Achintya Bhedabheda

or also Dvaitadvaita , denotes a school that teaches the simultaneous unity and diversity of truth. The founder of this philosophy is Chaitanya (1486–1533).

This teaching says that both the totality of all souls and the totality of matter ( Prakriti ) are transformations of the energy of the highest truth. As God's energy they are on the one hand identical with him and at the same time forever different from him, "bheda-abheda". This is "achintya" inconceivable. The truth, the “nondual unity in diversity”, is illustrated in Bhagavatapurana 1.2.11: “Those who know
the truth describe the eternal truth, the essence of which is nondual pure knowledge, as Brahman, Paramatma and Bhagavan, so it is heard.”

Followers of this philosophy see the concentrated teaching in the verse: The absolute truth is nondual and yet it is simultaneously referred to as

  • Brahman , the all-pervading and unqualified spiritual energy.
  • Paramatma , the Oversoul which accompanies every Atman and is present in all things in a transcendent form.
  • Bhagavan , the supreme Lord himself, whodwellsbeyond the manifested Prakriti in his eternal realm of Vaikuntha .


Shuddhadvaita, the philosophy of pure nonduality, was founded by Vallabha (1479–1531), a contemporary of Chaitanya. He rejects Shankara's Mayan teaching, according to which the universe and individuality are mere illusions. For him the whole world is God's energy and despite the constant change real. Like other Vishnuit philosophers, he distinguishes between God, matter and individual souls.

Vallabha elevated the Bhagavatapurana to the position of a highly authoritative writing. His systematic work Tattvadipa , which deals with the teachings of the Bhagavatapurana, illustrates his philosophy of Shuddhadvaita : Krishna creates the Jivas (souls), creates the universe and enjoys everything. The purpose of the existence of God and souls is nothing other than to please and enjoy one another. Radha is the love of Krishna made form .
The Vallabhas School is known for its devotion to Radha and Krishna as the supreme divine couple.

The Vallabha School is now a strong religious movement that is said to have millions of followers, especially in northern India.


Dvaita-Vedanta ( Sanskrit , m., द्वैत वेदान्त, dvaita vedānta , dvaita = "duality", "duality") was founded by the philosopher Madhva (1199–1278). The term Dvaita-Vedānta means: "Vedanta of duality". According to this, the Atman is eternally separated from Brahman and not identical as in Advaita-Vedanta.

Instead, all people are individuals ( jivas ), each of whom has its own mind. The equation of the soul of God, on the one hand, and the souls of individuals, on the other, undermines the absolute authority of God, who alone is the Supreme Brahman , and on whose grace alone it depends. Worship ( puja ) and believing submission to a higher being ( Bhakti-Yoga ) are pointless if this higher being is identical with the (own) soul .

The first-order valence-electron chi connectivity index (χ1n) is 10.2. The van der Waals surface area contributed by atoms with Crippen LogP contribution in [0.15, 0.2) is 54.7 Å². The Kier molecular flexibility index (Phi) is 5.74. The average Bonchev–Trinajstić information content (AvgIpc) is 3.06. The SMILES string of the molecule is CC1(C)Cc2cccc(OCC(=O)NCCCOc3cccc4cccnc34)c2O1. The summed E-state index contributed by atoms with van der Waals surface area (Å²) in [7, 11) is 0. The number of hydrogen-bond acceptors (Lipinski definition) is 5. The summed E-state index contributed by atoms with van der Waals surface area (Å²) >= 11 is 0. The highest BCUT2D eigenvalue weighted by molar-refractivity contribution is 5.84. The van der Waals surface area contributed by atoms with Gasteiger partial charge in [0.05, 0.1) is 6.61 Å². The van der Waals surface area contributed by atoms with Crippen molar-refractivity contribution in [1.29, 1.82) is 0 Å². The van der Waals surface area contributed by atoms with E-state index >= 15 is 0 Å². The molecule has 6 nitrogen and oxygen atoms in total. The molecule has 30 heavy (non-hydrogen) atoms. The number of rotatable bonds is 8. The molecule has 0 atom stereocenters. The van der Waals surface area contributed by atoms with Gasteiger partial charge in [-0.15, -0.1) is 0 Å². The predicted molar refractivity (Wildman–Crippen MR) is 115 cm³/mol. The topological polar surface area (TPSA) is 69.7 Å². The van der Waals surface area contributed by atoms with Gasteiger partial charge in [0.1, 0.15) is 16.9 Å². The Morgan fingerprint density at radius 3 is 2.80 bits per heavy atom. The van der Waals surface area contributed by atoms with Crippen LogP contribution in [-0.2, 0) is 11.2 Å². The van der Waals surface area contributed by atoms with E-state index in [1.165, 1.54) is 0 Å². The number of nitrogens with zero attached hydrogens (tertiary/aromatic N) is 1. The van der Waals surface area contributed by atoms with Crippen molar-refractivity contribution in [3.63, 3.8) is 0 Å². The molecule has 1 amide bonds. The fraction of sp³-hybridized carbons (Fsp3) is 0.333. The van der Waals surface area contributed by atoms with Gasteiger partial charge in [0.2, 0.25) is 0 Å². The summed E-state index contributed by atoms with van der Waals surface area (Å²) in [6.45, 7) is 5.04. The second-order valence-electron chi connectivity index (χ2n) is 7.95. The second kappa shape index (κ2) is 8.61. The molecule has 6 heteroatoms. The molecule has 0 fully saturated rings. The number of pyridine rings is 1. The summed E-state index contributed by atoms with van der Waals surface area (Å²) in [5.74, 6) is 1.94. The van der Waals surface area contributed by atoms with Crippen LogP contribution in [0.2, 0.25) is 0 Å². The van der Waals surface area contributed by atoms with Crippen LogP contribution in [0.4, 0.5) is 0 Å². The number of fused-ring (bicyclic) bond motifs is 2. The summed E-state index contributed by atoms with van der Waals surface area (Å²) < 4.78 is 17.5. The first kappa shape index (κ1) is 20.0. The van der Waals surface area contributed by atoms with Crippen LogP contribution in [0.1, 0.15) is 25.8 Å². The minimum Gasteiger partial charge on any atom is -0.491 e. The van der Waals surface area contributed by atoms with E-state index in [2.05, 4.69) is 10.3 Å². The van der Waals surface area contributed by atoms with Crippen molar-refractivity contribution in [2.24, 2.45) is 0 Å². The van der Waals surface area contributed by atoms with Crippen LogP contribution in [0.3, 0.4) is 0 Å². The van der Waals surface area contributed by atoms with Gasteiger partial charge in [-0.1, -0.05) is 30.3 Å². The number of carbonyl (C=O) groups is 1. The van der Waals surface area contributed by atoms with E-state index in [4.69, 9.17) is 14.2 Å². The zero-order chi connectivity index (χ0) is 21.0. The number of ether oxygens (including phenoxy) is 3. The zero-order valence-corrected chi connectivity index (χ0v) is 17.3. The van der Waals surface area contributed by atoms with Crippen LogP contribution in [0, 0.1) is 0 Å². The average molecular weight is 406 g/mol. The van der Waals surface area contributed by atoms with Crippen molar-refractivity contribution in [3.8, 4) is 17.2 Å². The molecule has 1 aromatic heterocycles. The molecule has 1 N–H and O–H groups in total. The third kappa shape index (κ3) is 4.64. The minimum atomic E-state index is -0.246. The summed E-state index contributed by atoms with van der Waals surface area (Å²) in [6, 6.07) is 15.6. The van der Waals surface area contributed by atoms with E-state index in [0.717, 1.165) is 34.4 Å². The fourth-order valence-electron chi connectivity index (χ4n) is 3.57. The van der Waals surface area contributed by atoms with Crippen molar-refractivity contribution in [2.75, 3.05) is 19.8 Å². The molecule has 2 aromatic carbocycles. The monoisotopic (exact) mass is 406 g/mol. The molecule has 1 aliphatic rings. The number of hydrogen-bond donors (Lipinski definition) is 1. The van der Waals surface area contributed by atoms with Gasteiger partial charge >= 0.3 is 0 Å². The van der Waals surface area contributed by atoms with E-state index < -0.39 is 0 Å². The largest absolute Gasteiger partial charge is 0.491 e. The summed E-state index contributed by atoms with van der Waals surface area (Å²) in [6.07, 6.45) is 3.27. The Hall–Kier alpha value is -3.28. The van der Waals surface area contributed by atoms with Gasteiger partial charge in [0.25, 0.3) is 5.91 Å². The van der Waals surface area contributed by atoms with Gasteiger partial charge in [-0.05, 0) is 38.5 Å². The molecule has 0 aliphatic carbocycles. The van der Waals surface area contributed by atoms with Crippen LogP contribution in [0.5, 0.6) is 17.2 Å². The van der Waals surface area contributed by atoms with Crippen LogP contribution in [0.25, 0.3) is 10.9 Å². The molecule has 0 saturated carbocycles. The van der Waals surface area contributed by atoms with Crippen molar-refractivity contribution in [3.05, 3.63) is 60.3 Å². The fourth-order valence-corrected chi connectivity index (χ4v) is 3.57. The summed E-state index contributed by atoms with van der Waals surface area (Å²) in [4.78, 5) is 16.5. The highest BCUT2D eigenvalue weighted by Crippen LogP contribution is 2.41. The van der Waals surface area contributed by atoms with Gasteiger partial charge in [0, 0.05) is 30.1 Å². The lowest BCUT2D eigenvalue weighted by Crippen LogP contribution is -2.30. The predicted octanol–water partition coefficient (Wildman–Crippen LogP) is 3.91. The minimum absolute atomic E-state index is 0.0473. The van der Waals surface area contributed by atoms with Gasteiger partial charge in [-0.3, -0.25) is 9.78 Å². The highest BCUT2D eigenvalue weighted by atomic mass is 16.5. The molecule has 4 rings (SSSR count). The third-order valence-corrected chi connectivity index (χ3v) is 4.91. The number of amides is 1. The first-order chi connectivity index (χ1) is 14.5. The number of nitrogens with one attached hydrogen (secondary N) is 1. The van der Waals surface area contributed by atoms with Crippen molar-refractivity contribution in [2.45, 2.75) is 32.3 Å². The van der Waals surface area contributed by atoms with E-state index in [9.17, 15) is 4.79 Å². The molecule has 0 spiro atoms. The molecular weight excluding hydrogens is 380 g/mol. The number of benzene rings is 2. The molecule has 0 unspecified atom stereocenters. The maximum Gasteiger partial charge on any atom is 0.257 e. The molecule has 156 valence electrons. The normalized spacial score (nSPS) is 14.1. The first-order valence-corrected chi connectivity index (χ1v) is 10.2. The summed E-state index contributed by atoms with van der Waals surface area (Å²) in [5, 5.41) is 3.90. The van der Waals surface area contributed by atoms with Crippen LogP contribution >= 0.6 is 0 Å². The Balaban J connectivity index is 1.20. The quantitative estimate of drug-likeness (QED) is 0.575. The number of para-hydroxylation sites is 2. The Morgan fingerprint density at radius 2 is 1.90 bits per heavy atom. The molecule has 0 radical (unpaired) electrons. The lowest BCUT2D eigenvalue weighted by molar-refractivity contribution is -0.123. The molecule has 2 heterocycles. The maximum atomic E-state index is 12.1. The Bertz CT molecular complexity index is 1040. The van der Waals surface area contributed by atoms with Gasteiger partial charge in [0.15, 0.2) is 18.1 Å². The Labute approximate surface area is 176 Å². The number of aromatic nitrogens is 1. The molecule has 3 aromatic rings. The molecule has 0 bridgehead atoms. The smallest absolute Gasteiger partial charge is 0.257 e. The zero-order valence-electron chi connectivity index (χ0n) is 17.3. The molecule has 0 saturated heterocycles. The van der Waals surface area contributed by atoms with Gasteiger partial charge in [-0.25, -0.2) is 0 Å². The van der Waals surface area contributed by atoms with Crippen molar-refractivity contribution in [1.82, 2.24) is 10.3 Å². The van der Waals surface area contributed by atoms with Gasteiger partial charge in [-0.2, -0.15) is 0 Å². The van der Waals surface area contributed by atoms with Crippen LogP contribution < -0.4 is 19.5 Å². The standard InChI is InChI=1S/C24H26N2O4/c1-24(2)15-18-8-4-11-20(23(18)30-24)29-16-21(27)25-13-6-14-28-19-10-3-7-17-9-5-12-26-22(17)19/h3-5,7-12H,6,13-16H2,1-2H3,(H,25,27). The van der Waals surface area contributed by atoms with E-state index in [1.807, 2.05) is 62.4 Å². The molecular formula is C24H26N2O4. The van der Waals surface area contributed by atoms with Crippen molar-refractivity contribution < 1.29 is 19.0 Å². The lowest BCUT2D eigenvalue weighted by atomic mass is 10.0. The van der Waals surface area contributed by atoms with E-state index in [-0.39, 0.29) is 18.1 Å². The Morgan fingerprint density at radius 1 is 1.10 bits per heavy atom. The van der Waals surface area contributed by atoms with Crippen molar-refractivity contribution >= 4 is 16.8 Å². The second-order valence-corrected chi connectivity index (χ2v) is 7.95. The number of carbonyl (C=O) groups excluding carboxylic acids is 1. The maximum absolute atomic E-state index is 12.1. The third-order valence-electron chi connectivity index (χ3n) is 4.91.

The Dvaita-Vedanta was further developed by Jayatirtha (1356-1388) and Vyasaraya (1478-1589). The followers of the religion taught by Madhva are most strongly represented today in the Indian state of Karnataka .

See also


  • Paul Deussen : The system of the Vedânta ... Brockhaus, Leipzig 1883.
  • Paul Deussen: The Sûtra's of the Vedânta or the Shârîraka-Mîmânsâ of the Bâdarâyana together with the complete commentary of the Shânkara. Translated from Sanskrit. Brockhaus, Leipzig 1887.
  • Eliot Deutsch: Advaita Vedanta - A Philosophical Reconstruction. University of Hawaii Press, 1986, ISBN 0-8248-0271-3 .
  • Gavin Flood: An introdiction to Hinduism. Cambridge University Press, Cambridge 1996.
  • Erich Frauwallner : History of Indian Philosophy. Otto Müller Verlag, Salzburg 1953.
  • Helmuth von Glasenapp : Vedānta and Buddhism (= treatises of the Academy of Sciences and Literature. Humanities and social science class. Born 1950, Volume 11). Verlag der Wissenschaft und der Literatur in Mainz (commissioned by Franz Steiner Verlag, Wiesbaden).
  • Rewati Raman Pandey: Scientific Temper and Advaita Vedanta. Sureshonmesh Prakashan, Varanasi 1991.
  • Raphael: Advaita Vedanta. The way of non-duality. J. Kamphausen Verlag, Bielefeld 2006, ISBN 3-933496-36-5 .
  • Raphael: Tat Tvam Asi - That's you . v. Beate Schleep. Kamphausen, Bielefeld 2000, ISBN 3-933496-48-9 .
  • Arvind Sharma: The Philosophy of Religion and Advaita Vedānta: A Comparative Study in Religion and Reason. Pennsylvania State University, University Park 2008, ISBN 978-0-271-02832-3 .
  • Sthaneshwar Timalsina: Consciousness in Indian Philosophy: The Advaita doctrine of 'awareness only'. Routledge, New York 2009, ISBN 978-0-415-77677-6 .

Web links

References and comments

  1. Georg Feuerstein: The Yoga Tradition. History, literature, philosophy & practice. Yoga Verlag, Wiggensbach 2009, ISBN 978-3-935001-06-9 , p. 40 f.
  2. Richard King: "Mystic Hinduism". Vedanta and the politics of representation. In: Ders .: Orientalism and Religion. Postcolonial Theory, India and 'The Mystic East'. Routledge, London 1999, pp. 118-142.
  3. Flood 1996, p. 239.
  4. Flood 1996, p. 239.
  5. Flood 1996, p. 239.
  6. Flood 1996, p. 241.
  7. Flood 1996, p. 242.
  8. Flood 1996, p. 240.
  9. ↑ Summarized from Klaus K. Klostermaier: Hinduism - A Short History. 2000, ISBN 1-85168-213-9 , pp. 111-114.